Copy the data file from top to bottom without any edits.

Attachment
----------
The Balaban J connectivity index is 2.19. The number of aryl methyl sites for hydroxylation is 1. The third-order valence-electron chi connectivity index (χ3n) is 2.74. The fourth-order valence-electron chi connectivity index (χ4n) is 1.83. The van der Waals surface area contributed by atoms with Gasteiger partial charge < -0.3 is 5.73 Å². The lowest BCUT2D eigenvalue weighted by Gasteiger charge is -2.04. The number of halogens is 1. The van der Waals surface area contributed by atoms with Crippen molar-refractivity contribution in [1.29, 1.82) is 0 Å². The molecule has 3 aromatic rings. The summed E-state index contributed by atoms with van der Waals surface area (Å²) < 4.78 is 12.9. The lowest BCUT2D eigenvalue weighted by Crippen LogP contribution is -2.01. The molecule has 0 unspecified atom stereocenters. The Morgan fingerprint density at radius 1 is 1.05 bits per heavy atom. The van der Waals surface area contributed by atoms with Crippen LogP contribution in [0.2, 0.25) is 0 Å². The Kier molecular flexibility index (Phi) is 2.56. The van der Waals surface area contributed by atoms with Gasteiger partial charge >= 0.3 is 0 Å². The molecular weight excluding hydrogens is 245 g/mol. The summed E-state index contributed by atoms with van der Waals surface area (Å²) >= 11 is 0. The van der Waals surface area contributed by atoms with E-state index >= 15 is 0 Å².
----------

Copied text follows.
The Balaban J connectivity index is 2.19. The number of aryl methyl sites for hydroxylation is 1. The third-order valence-electron chi connectivity index (χ3n) is 2.74. The fourth-order valence-electron chi connectivity index (χ4n) is 1.83. The van der Waals surface area contributed by atoms with Gasteiger partial charge < -0.3 is 5.73 Å². The lowest BCUT2D eigenvalue weighted by Gasteiger charge is -2.04. The number of halogens is 1. The van der Waals surface area contributed by atoms with Crippen molar-refractivity contribution in [1.29, 1.82) is 0 Å². The molecule has 3 aromatic rings. The summed E-state index contributed by atoms with van der Waals surface area (Å²) < 4.78 is 12.9. The lowest BCUT2D eigenvalue weighted by Crippen LogP contribution is -2.01. The molecule has 0 unspecified atom stereocenters. The Morgan fingerprint density at radius 1 is 1.05 bits per heavy atom. The van der Waals surface area contributed by atoms with Crippen LogP contribution in [0.2, 0.25) is 0 Å². The Kier molecular flexibility index (Phi) is 2.56. The van der Waals surface area contributed by atoms with Gasteiger partial charge >= 0.3 is 0 Å². The molecular weight excluding hydrogens is 245 g/mol. The summed E-state index contributed by atoms with van der Waals surface area (Å²) >= 11 is 0. The van der Waals surface area contributed by atoms with E-state index >= 15 is 0 Å².